Cubs blow ninth-inning lead then rally to beat Giants

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Starlin Castro homered in the fifth and played hero in the ninth, delivering a game-winning double as the Cubs avoided what would have been an ugly loss and defeated the Giants 4-3.

The Giants scored all three of their runs off new Cubs closer Kyuji Fujikawa in the ninth, taking Matt Cain off the hook and erasing a strong outing from Carlos Villanueva.

However, Sergio Romo, who was a perfect 6-for-6 in save chances this year, couldn’t hold the lead. He surrendered a rare homer to switch-hitter Dioner Navarro — just the fourth homer he’s ever allowed to a left-handed hitter — and then gave up two more hits, including Castro’s game-ender.

Some thoughts:

– Villanueva is the game’s unluckiest pitcher 12 days in. He left with a 5-1 lead over the Braves in his first start, only to see that blown. Today, his relievers needed to get just five outs, but still couldn’t hold a 2-0 lead. That’s left Villanueva 0-0 despite a 0.64 ERA.

– Castro could have ended the game 20 minutes earlier if he wanted. Hunter Pence hit what appeared to be a rally-killing double play ball Castro’s way in the top of the ninth, but Castro, even though he was as close to third as he was to second, went with an underhand toss to Alberto Gonzalez. The relay ended up being a bit slow, allowing Pence to barely beat it out.

– Castro also chose not to run on his game-ending double to the wall in center, thinking it was a homer. It didn’t matter a whole lot — the runner at first base was the one that mattered — but the game’s outcome would have still been in doubt had David DeJesus not come all of the way around to score.

– The homer hit by Navarro was an incredible oddity. Romo had allowed just three homers in 290 at-bats against left-handers previously, and the switch-hitting Navarro had homered off righties once every 65 at-bats, compared to once every 29 at-bats versus lefties.

– Before he became a closer, Romo was really more of a righty specialist in the San Francisco pen, often sharing innings with Jeremy Affeldt and Javier Lopez. His numbers against lefties were still terrific, but part of that is because he wasn’t typically getting to face the good ones. That’s changing now that the ninth inning is his alone, so it will be interesting to see if he proves more vulnerable to lefties.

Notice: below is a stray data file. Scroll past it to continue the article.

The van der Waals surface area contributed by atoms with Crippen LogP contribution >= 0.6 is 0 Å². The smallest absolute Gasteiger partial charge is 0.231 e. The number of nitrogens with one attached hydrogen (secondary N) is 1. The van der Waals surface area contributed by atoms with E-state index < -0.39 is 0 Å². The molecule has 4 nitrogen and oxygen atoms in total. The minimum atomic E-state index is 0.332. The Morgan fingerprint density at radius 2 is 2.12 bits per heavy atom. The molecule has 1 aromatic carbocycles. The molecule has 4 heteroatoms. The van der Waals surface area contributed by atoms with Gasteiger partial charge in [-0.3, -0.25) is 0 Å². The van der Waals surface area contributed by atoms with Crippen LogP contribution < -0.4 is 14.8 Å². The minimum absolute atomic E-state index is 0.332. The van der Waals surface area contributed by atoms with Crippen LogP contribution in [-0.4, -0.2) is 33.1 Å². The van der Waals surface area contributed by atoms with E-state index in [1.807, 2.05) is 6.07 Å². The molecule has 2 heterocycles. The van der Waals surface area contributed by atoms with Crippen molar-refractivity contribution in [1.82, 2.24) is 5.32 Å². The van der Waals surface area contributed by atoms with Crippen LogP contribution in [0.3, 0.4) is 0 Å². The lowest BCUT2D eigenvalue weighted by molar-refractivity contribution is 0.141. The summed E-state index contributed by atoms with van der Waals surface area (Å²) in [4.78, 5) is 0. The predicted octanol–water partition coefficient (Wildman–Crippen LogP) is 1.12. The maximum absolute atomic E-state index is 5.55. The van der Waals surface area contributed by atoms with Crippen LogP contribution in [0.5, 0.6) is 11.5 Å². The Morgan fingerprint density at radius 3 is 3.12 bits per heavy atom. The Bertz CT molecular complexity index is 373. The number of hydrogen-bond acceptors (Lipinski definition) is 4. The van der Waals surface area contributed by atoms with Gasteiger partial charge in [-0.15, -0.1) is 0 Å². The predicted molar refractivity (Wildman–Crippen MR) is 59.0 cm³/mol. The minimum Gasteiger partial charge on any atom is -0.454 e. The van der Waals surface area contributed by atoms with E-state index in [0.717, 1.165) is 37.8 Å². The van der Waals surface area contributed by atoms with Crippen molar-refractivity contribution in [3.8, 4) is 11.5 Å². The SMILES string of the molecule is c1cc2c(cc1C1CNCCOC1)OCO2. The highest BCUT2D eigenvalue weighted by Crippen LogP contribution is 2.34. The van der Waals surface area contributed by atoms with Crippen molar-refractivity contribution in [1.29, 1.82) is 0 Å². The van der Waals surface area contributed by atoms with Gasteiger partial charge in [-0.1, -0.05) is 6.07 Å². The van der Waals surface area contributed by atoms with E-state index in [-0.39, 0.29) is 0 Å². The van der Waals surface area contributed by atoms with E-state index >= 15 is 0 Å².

Yankees acquire James Paxton from Mariners

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The Yankees announced that the club has acquired starter James Paxton from the Mariners in exchange for three prospects: pitcher Justus Sheffield, outfielder Dom Thompson-Williams, and pitcher Erik Swanson.

Paxton, 30, has been among the game’s better starters over the past few years. In 2018, he went 11-6 with a 3.76 ERA and a 208/42 K/BB ratio in 160 1/3 innings. The lefty has two more years of arbitration eligibility remaining after earning $4.9 million this past season.

Sheffield, 22, is the headliner in the Mariners’ return. He made his major league debut in September for the Yankees, pitching 2 2/3 innings across three appearances. Two of those appearances were scoreless; in the third, he gave up a three-run home run to J.D. Martinez, certainly not an uncommon result among pitchers. MLB Pipeline rates Sheffield as the Yankees’ No. 1 prospect and No. 31 overall in baseball.

Thompson-Williams, 23, was selected by the Yankees in the fifth round of the 2016 draft. This past season, between Single-A Charleston and High-A Tampa, he hit .299/.363/.546 with 22 home runs, 74 RBI, 63 runs scored, and 20 stolen bases in 415 plate appearances. He was not among the Yankees’ top-30 prospects, per MLB Pipeline.

Swanson, 25, was selected by the Yankees in the eighth round of the 2014 draft. He spent most of his 2018 campaign between Double-A Trenton and Triple-A Scranton/Wilkes-Barre. Overall, he posted a 2.66 ERA with a 139/29 K/BB ratio in 121 2/3 innings. MLB Pipeline rated him No. 22 in the Yankees’ system.

This trade comes as no surprise as the Yankees clearly wanted to upgrade the starting rotation and the Mariners seemed motivated to trade Paxton this offseason. To the Mariners’ credit, they got a solid return for Paxton, as Sheffield likely becomes the organization’s No. 1 prospect. The only worries about this trade for the Yankees is how Paxton will fare in the more hitter-friendly confines of Yankee Stadium compared to the spacious Safeco Field, and Paxton’s durability. Paxton has made more than 20 starts in a season just twice in his career — the last two years (24 and 28). The Yankees are likely not done adding, however. Expect even more new faces before the start of spring training.